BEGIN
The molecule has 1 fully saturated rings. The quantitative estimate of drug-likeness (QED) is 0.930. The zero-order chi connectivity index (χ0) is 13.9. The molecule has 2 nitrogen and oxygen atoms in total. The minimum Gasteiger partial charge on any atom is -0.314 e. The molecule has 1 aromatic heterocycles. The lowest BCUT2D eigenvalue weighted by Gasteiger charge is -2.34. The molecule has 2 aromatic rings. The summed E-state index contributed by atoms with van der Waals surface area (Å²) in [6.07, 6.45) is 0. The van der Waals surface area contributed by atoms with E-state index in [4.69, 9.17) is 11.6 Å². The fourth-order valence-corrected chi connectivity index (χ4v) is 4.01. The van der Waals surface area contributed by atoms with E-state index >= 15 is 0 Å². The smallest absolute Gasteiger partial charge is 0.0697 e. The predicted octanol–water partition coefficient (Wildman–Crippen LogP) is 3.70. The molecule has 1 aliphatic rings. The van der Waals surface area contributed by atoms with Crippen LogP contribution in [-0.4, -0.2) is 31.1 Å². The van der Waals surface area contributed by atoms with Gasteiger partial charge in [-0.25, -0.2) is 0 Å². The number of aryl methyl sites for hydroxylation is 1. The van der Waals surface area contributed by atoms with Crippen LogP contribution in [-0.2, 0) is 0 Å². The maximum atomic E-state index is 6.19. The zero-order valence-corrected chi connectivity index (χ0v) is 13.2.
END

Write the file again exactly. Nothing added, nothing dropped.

The molecule has 1 fully saturated rings. The quantitative estimate of drug-likeness (QED) is 0.930. The zero-order chi connectivity index (χ0) is 13.9. The molecule has 2 nitrogen and oxygen atoms in total. The minimum Gasteiger partial charge on any atom is -0.314 e. The molecule has 1 aromatic heterocycles. The lowest BCUT2D eigenvalue weighted by Gasteiger charge is -2.34. The molecule has 2 aromatic rings. The summed E-state index contributed by atoms with van der Waals surface area (Å²) in [6.07, 6.45) is 0. The van der Waals surface area contributed by atoms with E-state index in [4.69, 9.17) is 11.6 Å². The fourth-order valence-corrected chi connectivity index (χ4v) is 4.01. The van der Waals surface area contributed by atoms with E-state index >= 15 is 0 Å². The smallest absolute Gasteiger partial charge is 0.0697 e. The predicted octanol–water partition coefficient (Wildman–Crippen LogP) is 3.70. The molecule has 1 aliphatic rings. The van der Waals surface area contributed by atoms with Crippen LogP contribution in [-0.4, -0.2) is 31.1 Å². The van der Waals surface area contributed by atoms with Gasteiger partial charge in [-0.25, -0.2) is 0 Å². The number of aryl methyl sites for hydroxylation is 1. The van der Waals surface area contributed by atoms with Crippen LogP contribution in [-0.2, 0) is 0 Å². The maximum atomic E-state index is 6.19. The zero-order valence-corrected chi connectivity index (χ0v) is 13.2.